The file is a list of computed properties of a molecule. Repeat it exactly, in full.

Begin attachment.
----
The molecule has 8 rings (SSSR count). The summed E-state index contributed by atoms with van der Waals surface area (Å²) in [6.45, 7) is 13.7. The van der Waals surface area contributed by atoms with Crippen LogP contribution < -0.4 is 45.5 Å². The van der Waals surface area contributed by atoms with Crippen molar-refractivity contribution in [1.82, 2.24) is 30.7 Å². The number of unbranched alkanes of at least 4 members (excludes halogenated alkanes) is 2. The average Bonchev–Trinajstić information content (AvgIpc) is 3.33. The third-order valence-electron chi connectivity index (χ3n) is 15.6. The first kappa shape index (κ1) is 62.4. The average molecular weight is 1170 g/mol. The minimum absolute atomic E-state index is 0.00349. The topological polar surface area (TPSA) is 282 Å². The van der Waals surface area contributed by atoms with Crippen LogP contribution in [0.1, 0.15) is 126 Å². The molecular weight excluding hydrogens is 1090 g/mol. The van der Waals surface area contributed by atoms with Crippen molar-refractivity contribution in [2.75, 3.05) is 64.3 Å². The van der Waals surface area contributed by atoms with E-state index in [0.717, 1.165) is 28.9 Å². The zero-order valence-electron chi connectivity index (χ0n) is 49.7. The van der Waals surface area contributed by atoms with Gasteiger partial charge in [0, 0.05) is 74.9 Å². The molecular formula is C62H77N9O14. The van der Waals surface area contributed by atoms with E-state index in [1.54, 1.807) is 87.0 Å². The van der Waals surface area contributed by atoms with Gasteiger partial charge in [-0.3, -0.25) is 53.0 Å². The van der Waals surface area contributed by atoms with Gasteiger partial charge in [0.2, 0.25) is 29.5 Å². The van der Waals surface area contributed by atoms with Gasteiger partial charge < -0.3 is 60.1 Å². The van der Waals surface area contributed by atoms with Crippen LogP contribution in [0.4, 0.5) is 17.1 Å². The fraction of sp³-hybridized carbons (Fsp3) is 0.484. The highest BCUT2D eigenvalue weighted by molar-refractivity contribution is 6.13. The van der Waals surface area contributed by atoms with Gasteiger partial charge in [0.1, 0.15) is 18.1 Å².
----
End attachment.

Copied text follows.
The molecule has 8 rings (SSSR count). The summed E-state index contributed by atoms with van der Waals surface area (Å²) in [6.45, 7) is 13.7. The van der Waals surface area contributed by atoms with Crippen LogP contribution < -0.4 is 45.5 Å². The van der Waals surface area contributed by atoms with Crippen molar-refractivity contribution in [1.82, 2.24) is 30.7 Å². The number of unbranched alkanes of at least 4 members (excludes halogenated alkanes) is 2. The average Bonchev–Trinajstić information content (AvgIpc) is 3.33. The third-order valence-electron chi connectivity index (χ3n) is 15.6. The first kappa shape index (κ1) is 62.4. The average molecular weight is 1170 g/mol. The minimum absolute atomic E-state index is 0.00349. The topological polar surface area (TPSA) is 282 Å². The van der Waals surface area contributed by atoms with Crippen LogP contribution in [0.1, 0.15) is 126 Å². The molecular weight excluding hydrogens is 1090 g/mol. The van der Waals surface area contributed by atoms with Crippen molar-refractivity contribution in [2.75, 3.05) is 64.3 Å². The van der Waals surface area contributed by atoms with E-state index in [0.717, 1.165) is 28.9 Å². The zero-order valence-electron chi connectivity index (χ0n) is 49.7. The van der Waals surface area contributed by atoms with Gasteiger partial charge in [0, 0.05) is 74.9 Å². The molecular formula is C62H77N9O14. The van der Waals surface area contributed by atoms with E-state index in [1.54, 1.807) is 87.0 Å². The van der Waals surface area contributed by atoms with Gasteiger partial charge in [-0.3, -0.25) is 53.0 Å². The van der Waals surface area contributed by atoms with Gasteiger partial charge in [0.2, 0.25) is 29.5 Å². The van der Waals surface area contributed by atoms with Gasteiger partial charge < -0.3 is 60.1 Å². The van der Waals surface area contributed by atoms with Crippen LogP contribution in [0.4, 0.5) is 17.1 Å². The fraction of sp³-hybridized carbons (Fsp3) is 0.484. The highest BCUT2D eigenvalue weighted by molar-refractivity contribution is 6.13. The van der Waals surface area contributed by atoms with Gasteiger partial charge in [0.1, 0.15) is 18.1 Å².